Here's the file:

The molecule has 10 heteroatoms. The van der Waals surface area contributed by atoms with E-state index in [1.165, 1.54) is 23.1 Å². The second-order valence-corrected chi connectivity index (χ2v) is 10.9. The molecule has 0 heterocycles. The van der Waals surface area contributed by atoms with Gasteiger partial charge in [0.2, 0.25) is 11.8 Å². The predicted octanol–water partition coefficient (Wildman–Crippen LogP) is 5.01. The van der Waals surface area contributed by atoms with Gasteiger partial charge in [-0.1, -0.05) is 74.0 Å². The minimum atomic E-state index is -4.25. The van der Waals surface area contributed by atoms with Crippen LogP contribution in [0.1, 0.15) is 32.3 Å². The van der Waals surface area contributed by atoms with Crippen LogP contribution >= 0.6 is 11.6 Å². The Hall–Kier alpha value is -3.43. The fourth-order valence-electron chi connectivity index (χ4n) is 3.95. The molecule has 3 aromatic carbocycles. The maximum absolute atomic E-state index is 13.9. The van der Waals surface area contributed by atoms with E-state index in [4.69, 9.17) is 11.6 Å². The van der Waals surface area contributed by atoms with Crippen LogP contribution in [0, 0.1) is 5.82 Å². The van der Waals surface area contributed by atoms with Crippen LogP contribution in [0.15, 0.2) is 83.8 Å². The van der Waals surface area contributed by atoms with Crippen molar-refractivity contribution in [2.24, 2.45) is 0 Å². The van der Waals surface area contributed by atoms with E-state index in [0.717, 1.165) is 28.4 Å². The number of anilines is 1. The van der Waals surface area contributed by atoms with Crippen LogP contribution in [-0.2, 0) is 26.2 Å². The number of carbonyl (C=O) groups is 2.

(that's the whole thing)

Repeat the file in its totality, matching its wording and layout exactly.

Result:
The molecule has 10 heteroatoms. The van der Waals surface area contributed by atoms with E-state index in [1.165, 1.54) is 23.1 Å². The second-order valence-corrected chi connectivity index (χ2v) is 10.9. The molecule has 0 heterocycles. The van der Waals surface area contributed by atoms with Gasteiger partial charge in [0.2, 0.25) is 11.8 Å². The predicted octanol–water partition coefficient (Wildman–Crippen LogP) is 5.01. The van der Waals surface area contributed by atoms with Gasteiger partial charge in [-0.1, -0.05) is 74.0 Å². The minimum atomic E-state index is -4.25. The van der Waals surface area contributed by atoms with Crippen LogP contribution in [0.1, 0.15) is 32.3 Å². The van der Waals surface area contributed by atoms with Crippen LogP contribution >= 0.6 is 11.6 Å². The Hall–Kier alpha value is -3.43. The fourth-order valence-electron chi connectivity index (χ4n) is 3.95. The molecule has 3 aromatic carbocycles. The maximum absolute atomic E-state index is 13.9. The van der Waals surface area contributed by atoms with E-state index in [4.69, 9.17) is 11.6 Å². The van der Waals surface area contributed by atoms with Crippen LogP contribution in [0, 0.1) is 5.82 Å². The van der Waals surface area contributed by atoms with Crippen LogP contribution in [0.15, 0.2) is 83.8 Å². The van der Waals surface area contributed by atoms with Crippen molar-refractivity contribution in [2.24, 2.45) is 0 Å². The van der Waals surface area contributed by atoms with E-state index in [0.717, 1.165) is 28.4 Å². The number of anilines is 1. The van der Waals surface area contributed by atoms with Crippen LogP contribution in [-0.2, 0) is 26.2 Å². The number of carbonyl (C=O) groups is 2.